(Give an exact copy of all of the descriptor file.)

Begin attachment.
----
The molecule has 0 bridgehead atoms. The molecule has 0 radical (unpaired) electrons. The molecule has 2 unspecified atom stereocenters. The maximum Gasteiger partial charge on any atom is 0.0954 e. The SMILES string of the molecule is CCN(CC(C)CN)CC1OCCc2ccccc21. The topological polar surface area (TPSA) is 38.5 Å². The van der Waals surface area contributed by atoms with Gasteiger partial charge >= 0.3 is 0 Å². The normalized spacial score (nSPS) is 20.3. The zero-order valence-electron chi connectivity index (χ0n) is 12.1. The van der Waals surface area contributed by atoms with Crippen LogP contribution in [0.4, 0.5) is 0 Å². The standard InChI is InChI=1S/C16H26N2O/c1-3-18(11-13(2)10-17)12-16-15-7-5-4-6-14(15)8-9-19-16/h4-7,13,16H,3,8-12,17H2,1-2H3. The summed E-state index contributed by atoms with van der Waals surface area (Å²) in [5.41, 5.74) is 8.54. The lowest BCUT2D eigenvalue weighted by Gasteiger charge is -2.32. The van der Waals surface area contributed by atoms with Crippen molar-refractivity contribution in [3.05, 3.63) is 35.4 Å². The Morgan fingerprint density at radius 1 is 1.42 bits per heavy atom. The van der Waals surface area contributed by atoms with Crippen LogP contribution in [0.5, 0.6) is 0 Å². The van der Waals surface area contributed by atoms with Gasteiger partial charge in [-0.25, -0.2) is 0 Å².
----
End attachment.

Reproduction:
The molecule has 0 bridgehead atoms. The molecule has 0 radical (unpaired) electrons. The molecule has 2 unspecified atom stereocenters. The maximum Gasteiger partial charge on any atom is 0.0954 e. The SMILES string of the molecule is CCN(CC(C)CN)CC1OCCc2ccccc21. The topological polar surface area (TPSA) is 38.5 Å². The van der Waals surface area contributed by atoms with Gasteiger partial charge >= 0.3 is 0 Å². The normalized spacial score (nSPS) is 20.3. The zero-order valence-electron chi connectivity index (χ0n) is 12.1. The van der Waals surface area contributed by atoms with Crippen LogP contribution in [0.4, 0.5) is 0 Å². The standard InChI is InChI=1S/C16H26N2O/c1-3-18(11-13(2)10-17)12-16-15-7-5-4-6-14(15)8-9-19-16/h4-7,13,16H,3,8-12,17H2,1-2H3. The summed E-state index contributed by atoms with van der Waals surface area (Å²) in [5.41, 5.74) is 8.54. The lowest BCUT2D eigenvalue weighted by Gasteiger charge is -2.32. The van der Waals surface area contributed by atoms with Crippen molar-refractivity contribution in [3.05, 3.63) is 35.4 Å². The Morgan fingerprint density at radius 1 is 1.42 bits per heavy atom. The van der Waals surface area contributed by atoms with Crippen LogP contribution in [0.5, 0.6) is 0 Å². The van der Waals surface area contributed by atoms with Gasteiger partial charge in [-0.25, -0.2) is 0 Å².